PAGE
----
The shit is hitting the fan because the absurd and disastrous Mosel Bridge under construction close to Ürzig and Zeltingen-Rachtig on the Mosel Valley is finally being questioned. A week ago I reported how Der Spiegel, Germany’s equivalent of TIME magazine, had obtained internal papers from the economics ministry of the German state of Rheinland that cast serious doubt on the feasibility of the bridge due to the geological instability of the steep slope on the Ürzig side of the river (left bank). Their article published on December 20th landed like a bombshell in the state capital of Mainz.
Today came the next hammer blow for the dumb politicians and civil servants in Mainz who have repeatedly refused to face up to the facts on this project. The major regional newspaper for the Mosel, the Trierischer Volksfreund printed three serious articles about the literally fundamental problems affecting this project. On the front page Harald Ehses, the director of the state office for geology and mining was quoted as saying of the site for the supporting pillar of the planned bridge on the Ürzig side of the river, “more than a decade ago we pointed out that this is an unstable slope“. What he means is that the foundations of that pillar are planned to go down to a depth of 47 meters, but the bed rock doesn’t begin until 70 meters below the surface, and above it is mix of small rocks and boulders bigger than a house. And sometimes all that stuff moves about! For these reasons Ehses considers a detailed study of the site absolutely essential, but this study was only very recently ordered and there’s good reason to think it will be rushed or even fudged. The most important of the three stories was the editorial by Katharina Hammerman who asked several of the questions that we in the opposition have been posing for years (and been laughed at by the politicians and media for asking), “Why did construction start before these questions were answered? That’s completely incomprehensible, yes absolutely mindless. That the government is trying to keep this information from becoming public says everything.”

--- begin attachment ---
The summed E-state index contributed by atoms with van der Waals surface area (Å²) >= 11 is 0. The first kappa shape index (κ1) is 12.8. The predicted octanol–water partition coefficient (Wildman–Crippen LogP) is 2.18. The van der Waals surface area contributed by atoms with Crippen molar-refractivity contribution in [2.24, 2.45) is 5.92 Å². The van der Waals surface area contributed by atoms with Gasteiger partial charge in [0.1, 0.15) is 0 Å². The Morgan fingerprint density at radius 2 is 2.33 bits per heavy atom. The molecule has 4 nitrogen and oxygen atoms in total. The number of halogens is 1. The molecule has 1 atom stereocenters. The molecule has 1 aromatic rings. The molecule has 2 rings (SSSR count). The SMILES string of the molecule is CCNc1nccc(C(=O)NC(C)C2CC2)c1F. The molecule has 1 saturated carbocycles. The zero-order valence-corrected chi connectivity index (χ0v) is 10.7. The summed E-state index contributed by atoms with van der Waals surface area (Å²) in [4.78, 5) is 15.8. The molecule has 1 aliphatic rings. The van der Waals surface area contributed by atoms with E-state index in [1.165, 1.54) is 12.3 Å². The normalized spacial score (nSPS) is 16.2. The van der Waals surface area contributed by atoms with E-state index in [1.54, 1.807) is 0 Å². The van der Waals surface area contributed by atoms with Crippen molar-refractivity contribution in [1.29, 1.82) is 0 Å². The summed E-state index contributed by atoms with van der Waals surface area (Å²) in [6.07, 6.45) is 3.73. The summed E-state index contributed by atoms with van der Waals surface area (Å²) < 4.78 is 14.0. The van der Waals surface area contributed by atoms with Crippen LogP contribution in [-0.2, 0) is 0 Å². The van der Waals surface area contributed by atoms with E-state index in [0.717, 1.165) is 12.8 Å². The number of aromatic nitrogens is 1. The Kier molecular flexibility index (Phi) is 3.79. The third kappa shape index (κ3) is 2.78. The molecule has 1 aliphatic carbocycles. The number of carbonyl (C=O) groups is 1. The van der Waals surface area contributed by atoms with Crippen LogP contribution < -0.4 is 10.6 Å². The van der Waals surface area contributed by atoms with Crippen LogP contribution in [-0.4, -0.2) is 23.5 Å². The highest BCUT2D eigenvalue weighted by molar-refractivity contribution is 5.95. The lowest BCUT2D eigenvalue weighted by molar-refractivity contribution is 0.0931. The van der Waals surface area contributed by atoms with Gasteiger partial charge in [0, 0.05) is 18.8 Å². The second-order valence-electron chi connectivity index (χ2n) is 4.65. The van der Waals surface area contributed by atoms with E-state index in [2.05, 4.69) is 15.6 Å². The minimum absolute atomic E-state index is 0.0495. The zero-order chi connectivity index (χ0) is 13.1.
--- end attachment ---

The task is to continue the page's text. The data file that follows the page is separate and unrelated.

The photos here show how far construction has advanced without the stability or safety of the bridge being guaranteed. That’s totally mad when you consider that planning began during the 1960s! Since then the political justification for the bridge has changed many times, and the federal transport ministry’s calculation of the benefit-cost relation has been revised down to below the acceptable minimum for major new construction projects. However, the Mosel Bridge still went ahead. By the way, if the benefit-cost relation were recalculated today it would be revised down again. And none of the politicians ever took the damage to the wine and tourism industries from which the region lives seriously. Shame on them!
WHEN WILL ALL THIS MADNESS STOP? HOPEFULLY SOON (i.e. 2014)! Thank you Katharina Hammerman and the Trierischer Volksfreund for putting one more nail in the coffin of the Mosel Bridge! Here are the links to the German language stories in Trierischer Volksfreund: